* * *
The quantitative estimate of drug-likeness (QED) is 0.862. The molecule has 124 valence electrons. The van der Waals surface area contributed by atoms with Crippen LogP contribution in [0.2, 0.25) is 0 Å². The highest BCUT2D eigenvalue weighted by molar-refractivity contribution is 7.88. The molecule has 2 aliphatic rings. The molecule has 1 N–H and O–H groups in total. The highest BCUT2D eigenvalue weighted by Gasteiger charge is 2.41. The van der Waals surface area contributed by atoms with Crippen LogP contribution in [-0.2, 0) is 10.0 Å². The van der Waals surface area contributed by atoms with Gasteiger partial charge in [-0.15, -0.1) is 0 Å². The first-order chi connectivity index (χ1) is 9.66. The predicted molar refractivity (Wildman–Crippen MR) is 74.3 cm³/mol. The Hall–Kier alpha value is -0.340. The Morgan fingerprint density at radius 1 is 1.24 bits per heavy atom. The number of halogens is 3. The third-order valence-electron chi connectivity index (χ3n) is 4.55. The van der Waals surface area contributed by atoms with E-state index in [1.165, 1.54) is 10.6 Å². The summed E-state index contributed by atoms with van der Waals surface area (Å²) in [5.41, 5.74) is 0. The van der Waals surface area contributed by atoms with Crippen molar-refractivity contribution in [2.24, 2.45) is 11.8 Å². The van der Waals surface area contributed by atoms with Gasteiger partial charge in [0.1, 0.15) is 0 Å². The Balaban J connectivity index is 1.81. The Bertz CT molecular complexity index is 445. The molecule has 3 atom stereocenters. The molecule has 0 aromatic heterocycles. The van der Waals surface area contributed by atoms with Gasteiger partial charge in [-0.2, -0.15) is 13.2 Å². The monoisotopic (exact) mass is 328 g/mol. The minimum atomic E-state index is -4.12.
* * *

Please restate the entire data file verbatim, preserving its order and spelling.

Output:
The quantitative estimate of drug-likeness (QED) is 0.862. The molecule has 124 valence electrons. The van der Waals surface area contributed by atoms with Crippen LogP contribution in [0.2, 0.25) is 0 Å². The highest BCUT2D eigenvalue weighted by molar-refractivity contribution is 7.88. The molecule has 2 aliphatic rings. The molecule has 1 N–H and O–H groups in total. The highest BCUT2D eigenvalue weighted by Gasteiger charge is 2.41. The van der Waals surface area contributed by atoms with Crippen LogP contribution in [-0.2, 0) is 10.0 Å². The van der Waals surface area contributed by atoms with Gasteiger partial charge in [-0.15, -0.1) is 0 Å². The first-order chi connectivity index (χ1) is 9.66. The predicted molar refractivity (Wildman–Crippen MR) is 74.3 cm³/mol. The Hall–Kier alpha value is -0.340. The Morgan fingerprint density at radius 1 is 1.24 bits per heavy atom. The number of halogens is 3. The third-order valence-electron chi connectivity index (χ3n) is 4.55. The van der Waals surface area contributed by atoms with E-state index in [1.165, 1.54) is 10.6 Å². The summed E-state index contributed by atoms with van der Waals surface area (Å²) in [5.41, 5.74) is 0. The van der Waals surface area contributed by atoms with Crippen molar-refractivity contribution in [2.24, 2.45) is 11.8 Å². The van der Waals surface area contributed by atoms with Gasteiger partial charge in [0.1, 0.15) is 0 Å². The Balaban J connectivity index is 1.81. The Bertz CT molecular complexity index is 445. The molecule has 3 atom stereocenters. The molecule has 0 aromatic heterocycles. The van der Waals surface area contributed by atoms with Gasteiger partial charge in [-0.2, -0.15) is 13.2 Å². The monoisotopic (exact) mass is 328 g/mol. The minimum atomic E-state index is -4.12.